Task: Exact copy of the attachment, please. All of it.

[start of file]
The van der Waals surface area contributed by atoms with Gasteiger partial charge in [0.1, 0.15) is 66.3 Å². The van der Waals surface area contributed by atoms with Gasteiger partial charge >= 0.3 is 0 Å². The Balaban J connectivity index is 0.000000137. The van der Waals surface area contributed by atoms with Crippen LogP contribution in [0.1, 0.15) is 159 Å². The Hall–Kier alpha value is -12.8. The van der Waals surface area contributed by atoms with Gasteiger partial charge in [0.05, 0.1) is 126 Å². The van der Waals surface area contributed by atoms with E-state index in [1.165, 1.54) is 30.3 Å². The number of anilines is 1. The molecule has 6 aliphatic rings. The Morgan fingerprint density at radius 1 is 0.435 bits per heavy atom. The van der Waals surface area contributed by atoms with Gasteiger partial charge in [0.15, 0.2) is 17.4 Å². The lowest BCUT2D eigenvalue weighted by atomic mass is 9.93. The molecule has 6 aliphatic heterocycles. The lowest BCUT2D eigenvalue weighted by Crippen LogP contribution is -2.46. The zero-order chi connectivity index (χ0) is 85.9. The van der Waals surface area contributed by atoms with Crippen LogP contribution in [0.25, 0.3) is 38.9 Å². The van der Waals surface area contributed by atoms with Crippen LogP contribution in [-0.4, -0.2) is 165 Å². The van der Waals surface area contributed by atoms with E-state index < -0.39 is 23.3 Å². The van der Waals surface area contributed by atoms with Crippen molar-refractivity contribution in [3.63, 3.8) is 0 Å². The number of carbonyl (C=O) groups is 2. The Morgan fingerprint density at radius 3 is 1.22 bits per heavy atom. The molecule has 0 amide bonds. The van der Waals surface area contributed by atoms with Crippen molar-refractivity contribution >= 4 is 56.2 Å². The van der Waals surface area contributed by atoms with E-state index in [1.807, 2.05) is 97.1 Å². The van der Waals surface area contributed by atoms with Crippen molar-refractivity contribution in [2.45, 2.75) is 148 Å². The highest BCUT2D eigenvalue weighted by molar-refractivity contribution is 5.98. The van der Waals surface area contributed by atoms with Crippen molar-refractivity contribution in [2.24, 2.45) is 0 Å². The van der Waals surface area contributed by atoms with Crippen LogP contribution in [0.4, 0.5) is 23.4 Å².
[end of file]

The van der Waals surface area contributed by atoms with Gasteiger partial charge in [0.1, 0.15) is 66.3 Å². The van der Waals surface area contributed by atoms with Gasteiger partial charge >= 0.3 is 0 Å². The Balaban J connectivity index is 0.000000137. The van der Waals surface area contributed by atoms with Crippen LogP contribution in [0.1, 0.15) is 159 Å². The Hall–Kier alpha value is -12.8. The van der Waals surface area contributed by atoms with Gasteiger partial charge in [0.05, 0.1) is 126 Å². The van der Waals surface area contributed by atoms with E-state index in [1.165, 1.54) is 30.3 Å². The number of anilines is 1. The molecule has 6 aliphatic rings. The Morgan fingerprint density at radius 1 is 0.435 bits per heavy atom. The van der Waals surface area contributed by atoms with Gasteiger partial charge in [0.15, 0.2) is 17.4 Å². The lowest BCUT2D eigenvalue weighted by atomic mass is 9.93. The molecule has 6 aliphatic heterocycles. The lowest BCUT2D eigenvalue weighted by Crippen LogP contribution is -2.46. The zero-order chi connectivity index (χ0) is 85.9. The van der Waals surface area contributed by atoms with Crippen LogP contribution in [0.25, 0.3) is 38.9 Å². The van der Waals surface area contributed by atoms with Crippen LogP contribution in [-0.4, -0.2) is 165 Å². The van der Waals surface area contributed by atoms with E-state index < -0.39 is 23.3 Å². The van der Waals surface area contributed by atoms with Crippen molar-refractivity contribution in [3.63, 3.8) is 0 Å². The number of carbonyl (C=O) groups is 2. The Morgan fingerprint density at radius 3 is 1.22 bits per heavy atom. The molecule has 0 amide bonds. The van der Waals surface area contributed by atoms with Crippen molar-refractivity contribution >= 4 is 56.2 Å². The van der Waals surface area contributed by atoms with E-state index in [1.807, 2.05) is 97.1 Å². The van der Waals surface area contributed by atoms with Crippen molar-refractivity contribution in [2.45, 2.75) is 148 Å². The highest BCUT2D eigenvalue weighted by molar-refractivity contribution is 5.98. The van der Waals surface area contributed by atoms with Crippen molar-refractivity contribution in [2.24, 2.45) is 0 Å². The van der Waals surface area contributed by atoms with Crippen LogP contribution in [0.4, 0.5) is 23.4 Å².